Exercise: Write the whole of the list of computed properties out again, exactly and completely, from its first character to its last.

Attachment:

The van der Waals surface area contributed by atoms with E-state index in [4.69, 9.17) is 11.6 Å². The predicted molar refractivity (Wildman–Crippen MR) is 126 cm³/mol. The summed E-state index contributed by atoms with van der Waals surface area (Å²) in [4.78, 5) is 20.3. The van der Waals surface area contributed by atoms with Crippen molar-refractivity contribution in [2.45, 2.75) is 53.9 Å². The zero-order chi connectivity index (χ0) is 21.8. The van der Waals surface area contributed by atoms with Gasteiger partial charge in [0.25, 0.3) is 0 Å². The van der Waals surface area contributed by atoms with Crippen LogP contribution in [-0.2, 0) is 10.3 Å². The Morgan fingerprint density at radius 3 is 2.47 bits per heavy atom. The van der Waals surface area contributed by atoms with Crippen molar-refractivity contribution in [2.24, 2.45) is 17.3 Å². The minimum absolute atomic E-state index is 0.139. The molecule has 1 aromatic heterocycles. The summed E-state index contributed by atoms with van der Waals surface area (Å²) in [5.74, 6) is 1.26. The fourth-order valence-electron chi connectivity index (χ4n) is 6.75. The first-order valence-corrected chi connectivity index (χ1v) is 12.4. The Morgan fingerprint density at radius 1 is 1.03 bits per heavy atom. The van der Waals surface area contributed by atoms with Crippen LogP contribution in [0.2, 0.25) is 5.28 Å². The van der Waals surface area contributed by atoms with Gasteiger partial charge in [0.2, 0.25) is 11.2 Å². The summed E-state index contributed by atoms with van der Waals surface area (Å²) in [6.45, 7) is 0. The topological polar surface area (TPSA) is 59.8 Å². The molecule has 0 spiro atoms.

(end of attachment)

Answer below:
The van der Waals surface area contributed by atoms with E-state index in [4.69, 9.17) is 11.6 Å². The predicted molar refractivity (Wildman–Crippen MR) is 126 cm³/mol. The summed E-state index contributed by atoms with van der Waals surface area (Å²) in [4.78, 5) is 20.3. The van der Waals surface area contributed by atoms with Crippen molar-refractivity contribution in [2.45, 2.75) is 53.9 Å². The zero-order chi connectivity index (χ0) is 21.8. The van der Waals surface area contributed by atoms with Gasteiger partial charge in [0.25, 0.3) is 0 Å². The van der Waals surface area contributed by atoms with Crippen LogP contribution in [-0.2, 0) is 10.3 Å². The Morgan fingerprint density at radius 3 is 2.47 bits per heavy atom. The van der Waals surface area contributed by atoms with Crippen molar-refractivity contribution in [2.24, 2.45) is 17.3 Å². The minimum absolute atomic E-state index is 0.139. The molecule has 1 aromatic heterocycles. The summed E-state index contributed by atoms with van der Waals surface area (Å²) in [5.74, 6) is 1.26. The fourth-order valence-electron chi connectivity index (χ4n) is 6.75. The first-order valence-corrected chi connectivity index (χ1v) is 12.4. The Morgan fingerprint density at radius 1 is 1.03 bits per heavy atom. The van der Waals surface area contributed by atoms with Crippen LogP contribution in [0.2, 0.25) is 5.28 Å². The van der Waals surface area contributed by atoms with Gasteiger partial charge in [0.2, 0.25) is 11.2 Å². The summed E-state index contributed by atoms with van der Waals surface area (Å²) in [6.45, 7) is 0. The topological polar surface area (TPSA) is 59.8 Å². The molecule has 0 spiro atoms.